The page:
A group of L3 Sport students on the Gorseinon campus visited a ‘Bilingualism in Sport’ conference at Cardiff and Vale College.
The day was organised by the college, following sponsorship from CollegesWales, with the aim of promoting the Welsh language in sport. There was an interesting session from Huw Llywelyn Davies about commentating bilingually for the BBC on rugby, football and cricket games, and students got a taste of commentating on live games.
Owain Llŷr, a sport journalist with the BBC, set the students a task to create a 40 second news bulletin on the historical Wales v Belgium game in the Euro 2016. Students then had to perform their piece in front of a camera.
Gower College Swansea student Joshua Davies performed his report in Welsh and brought glory to the college as he appeared on the ‘Newyddion 9’ news programme on S4C that same night. The programme can be seen on ClickView
There was also an opportunity to relive the incredible Wales 2016 Euro journey during an inspiring Q&A session with Ian Gwyn Hughes, Head of Communications for the FAW, who was responsible for promoting the Wales team during the Euro 2016 campaign.
It was a very entertaining talk as he explained how the Welsh team’s pride at representing their country developed by raising the teams’ awareness of historical events in Wales – the Aberfan disaster, visiting Hedd Wyn’s grave and learning the Welsh national anthem. It was all to pay tribute to the supporters who followed the team’s journey.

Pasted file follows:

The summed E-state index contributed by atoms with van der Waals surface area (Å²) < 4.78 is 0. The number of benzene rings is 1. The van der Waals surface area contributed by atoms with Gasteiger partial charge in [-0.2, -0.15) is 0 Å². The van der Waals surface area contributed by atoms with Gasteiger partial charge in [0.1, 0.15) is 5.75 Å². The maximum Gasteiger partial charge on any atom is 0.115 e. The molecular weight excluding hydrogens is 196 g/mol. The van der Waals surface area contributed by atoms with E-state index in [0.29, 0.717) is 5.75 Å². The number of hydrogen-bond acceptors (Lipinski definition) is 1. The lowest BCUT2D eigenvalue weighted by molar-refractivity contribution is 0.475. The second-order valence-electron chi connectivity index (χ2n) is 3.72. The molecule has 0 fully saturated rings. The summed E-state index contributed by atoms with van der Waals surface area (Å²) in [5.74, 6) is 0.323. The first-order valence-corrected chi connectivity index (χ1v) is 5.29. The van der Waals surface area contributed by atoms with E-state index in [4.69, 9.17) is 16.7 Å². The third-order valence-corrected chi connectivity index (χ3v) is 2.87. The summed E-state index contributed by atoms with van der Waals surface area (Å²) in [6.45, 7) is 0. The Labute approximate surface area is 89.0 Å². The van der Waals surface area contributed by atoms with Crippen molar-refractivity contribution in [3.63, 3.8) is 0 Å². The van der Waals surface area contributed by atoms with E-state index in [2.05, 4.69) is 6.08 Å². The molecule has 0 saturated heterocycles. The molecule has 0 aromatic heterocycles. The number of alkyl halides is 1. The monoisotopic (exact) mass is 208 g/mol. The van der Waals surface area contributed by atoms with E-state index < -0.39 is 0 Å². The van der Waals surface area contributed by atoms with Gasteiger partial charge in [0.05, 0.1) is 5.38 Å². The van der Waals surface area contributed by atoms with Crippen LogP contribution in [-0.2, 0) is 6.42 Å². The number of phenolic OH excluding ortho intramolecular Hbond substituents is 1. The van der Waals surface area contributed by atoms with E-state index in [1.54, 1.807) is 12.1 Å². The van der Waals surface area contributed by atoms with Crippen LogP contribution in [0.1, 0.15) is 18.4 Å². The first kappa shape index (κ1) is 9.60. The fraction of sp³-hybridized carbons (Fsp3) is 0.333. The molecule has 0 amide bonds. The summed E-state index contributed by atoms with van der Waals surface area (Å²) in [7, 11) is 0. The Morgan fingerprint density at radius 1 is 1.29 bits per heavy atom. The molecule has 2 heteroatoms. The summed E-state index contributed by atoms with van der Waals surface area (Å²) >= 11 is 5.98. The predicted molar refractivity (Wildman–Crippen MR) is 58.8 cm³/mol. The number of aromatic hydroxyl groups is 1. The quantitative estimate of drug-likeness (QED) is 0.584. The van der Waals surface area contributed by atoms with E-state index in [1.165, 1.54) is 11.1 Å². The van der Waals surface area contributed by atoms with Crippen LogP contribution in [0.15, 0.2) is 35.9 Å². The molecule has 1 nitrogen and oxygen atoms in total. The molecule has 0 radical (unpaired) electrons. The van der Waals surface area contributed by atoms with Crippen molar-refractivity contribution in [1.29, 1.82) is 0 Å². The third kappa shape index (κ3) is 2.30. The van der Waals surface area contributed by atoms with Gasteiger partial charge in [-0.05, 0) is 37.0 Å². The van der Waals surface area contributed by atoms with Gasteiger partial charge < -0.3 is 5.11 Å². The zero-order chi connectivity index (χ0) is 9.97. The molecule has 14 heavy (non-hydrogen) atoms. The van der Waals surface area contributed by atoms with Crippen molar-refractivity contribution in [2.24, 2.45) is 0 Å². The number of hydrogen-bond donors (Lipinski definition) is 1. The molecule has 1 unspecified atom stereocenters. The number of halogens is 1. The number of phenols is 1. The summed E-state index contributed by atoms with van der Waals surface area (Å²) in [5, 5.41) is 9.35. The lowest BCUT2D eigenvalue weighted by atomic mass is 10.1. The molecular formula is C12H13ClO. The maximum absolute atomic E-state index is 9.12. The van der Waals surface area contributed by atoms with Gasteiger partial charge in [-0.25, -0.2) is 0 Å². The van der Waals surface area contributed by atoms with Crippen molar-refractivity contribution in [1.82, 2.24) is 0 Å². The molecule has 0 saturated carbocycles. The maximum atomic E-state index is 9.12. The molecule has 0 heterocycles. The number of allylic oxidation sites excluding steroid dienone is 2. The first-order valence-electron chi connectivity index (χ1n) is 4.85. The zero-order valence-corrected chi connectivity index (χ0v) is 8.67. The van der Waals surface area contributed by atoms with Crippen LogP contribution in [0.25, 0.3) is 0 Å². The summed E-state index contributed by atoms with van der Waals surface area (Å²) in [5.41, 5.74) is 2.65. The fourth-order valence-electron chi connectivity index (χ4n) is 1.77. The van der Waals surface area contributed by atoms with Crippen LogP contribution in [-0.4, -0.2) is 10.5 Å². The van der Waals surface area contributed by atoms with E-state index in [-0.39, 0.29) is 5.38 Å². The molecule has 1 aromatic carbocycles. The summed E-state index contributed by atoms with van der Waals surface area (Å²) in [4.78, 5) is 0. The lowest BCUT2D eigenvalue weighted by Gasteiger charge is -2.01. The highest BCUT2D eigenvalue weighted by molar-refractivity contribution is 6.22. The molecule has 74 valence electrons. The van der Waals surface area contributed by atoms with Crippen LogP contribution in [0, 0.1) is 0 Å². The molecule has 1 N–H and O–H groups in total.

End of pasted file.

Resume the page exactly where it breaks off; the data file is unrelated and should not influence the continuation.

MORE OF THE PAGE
In the afternoon there was a ‘How to Coach Bilingually’ session and students’ football and rugby skills were put to the test by the Urdd and Dan Gwyn Hughes.
Lastly, there was a Q&A session with ex-rugby player and presenter Jonathan Davies. In his session he told students that using what language they have is more important than worrying about their correctness.
“I would like to thank Cardiff and Vale College for the invitation to attend the conference,” says Anna Davies, Bilingual Champion at Gower College Swansea. “It was a fantastic opportunity for our students to learn what role the Welsh language has in the world of sport in Wales and to discover that they all have skills in Welsh to develop - it’s using them that is important. I would also like to thank lecturers Wayne Price and Marc Jones for helping to organise and manage the students. The hope is that we can build on the enthusiasm that was shown by the students towards the Welsh language, by introducing more Welsh in the sport learning area in college.”